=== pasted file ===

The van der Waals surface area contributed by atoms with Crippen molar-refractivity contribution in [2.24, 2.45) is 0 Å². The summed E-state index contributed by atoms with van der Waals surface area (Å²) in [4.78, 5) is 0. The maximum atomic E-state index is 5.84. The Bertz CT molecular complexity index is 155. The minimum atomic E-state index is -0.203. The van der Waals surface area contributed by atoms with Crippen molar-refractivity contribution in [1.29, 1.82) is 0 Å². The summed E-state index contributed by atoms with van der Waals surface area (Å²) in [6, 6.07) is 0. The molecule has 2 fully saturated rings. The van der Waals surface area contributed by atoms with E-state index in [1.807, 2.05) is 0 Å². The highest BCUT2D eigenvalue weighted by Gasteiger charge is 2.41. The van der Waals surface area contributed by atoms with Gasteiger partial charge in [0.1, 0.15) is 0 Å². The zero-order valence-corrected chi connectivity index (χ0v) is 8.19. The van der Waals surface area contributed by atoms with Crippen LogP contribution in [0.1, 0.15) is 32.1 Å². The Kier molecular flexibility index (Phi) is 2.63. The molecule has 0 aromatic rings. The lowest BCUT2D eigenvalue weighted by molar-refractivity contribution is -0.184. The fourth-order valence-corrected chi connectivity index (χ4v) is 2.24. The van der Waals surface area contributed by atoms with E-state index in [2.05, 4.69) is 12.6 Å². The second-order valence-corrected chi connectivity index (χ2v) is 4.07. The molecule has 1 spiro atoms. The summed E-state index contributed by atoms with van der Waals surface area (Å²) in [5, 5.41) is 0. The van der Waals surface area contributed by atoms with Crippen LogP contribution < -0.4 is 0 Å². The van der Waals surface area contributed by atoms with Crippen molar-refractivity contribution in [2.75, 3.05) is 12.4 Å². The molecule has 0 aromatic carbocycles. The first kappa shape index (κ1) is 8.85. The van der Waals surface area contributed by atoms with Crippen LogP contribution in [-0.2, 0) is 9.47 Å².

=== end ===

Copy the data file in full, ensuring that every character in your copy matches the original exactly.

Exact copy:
The van der Waals surface area contributed by atoms with Crippen molar-refractivity contribution in [2.24, 2.45) is 0 Å². The summed E-state index contributed by atoms with van der Waals surface area (Å²) in [4.78, 5) is 0. The maximum atomic E-state index is 5.84. The Bertz CT molecular complexity index is 155. The minimum atomic E-state index is -0.203. The van der Waals surface area contributed by atoms with Crippen molar-refractivity contribution in [1.29, 1.82) is 0 Å². The summed E-state index contributed by atoms with van der Waals surface area (Å²) in [6, 6.07) is 0. The molecule has 2 fully saturated rings. The van der Waals surface area contributed by atoms with E-state index in [1.807, 2.05) is 0 Å². The highest BCUT2D eigenvalue weighted by Gasteiger charge is 2.41. The van der Waals surface area contributed by atoms with Gasteiger partial charge in [0.1, 0.15) is 0 Å². The zero-order valence-corrected chi connectivity index (χ0v) is 8.19. The van der Waals surface area contributed by atoms with Crippen LogP contribution in [0.1, 0.15) is 32.1 Å². The Kier molecular flexibility index (Phi) is 2.63. The molecule has 0 aromatic rings. The lowest BCUT2D eigenvalue weighted by molar-refractivity contribution is -0.184. The fourth-order valence-corrected chi connectivity index (χ4v) is 2.24. The van der Waals surface area contributed by atoms with E-state index in [2.05, 4.69) is 12.6 Å². The second-order valence-corrected chi connectivity index (χ2v) is 4.07. The molecule has 1 spiro atoms. The summed E-state index contributed by atoms with van der Waals surface area (Å²) in [5, 5.41) is 0. The van der Waals surface area contributed by atoms with Crippen LogP contribution < -0.4 is 0 Å². The van der Waals surface area contributed by atoms with Crippen molar-refractivity contribution in [2.75, 3.05) is 12.4 Å². The molecule has 0 aromatic carbocycles. The first kappa shape index (κ1) is 8.85. The van der Waals surface area contributed by atoms with Crippen LogP contribution in [-0.2, 0) is 9.47 Å².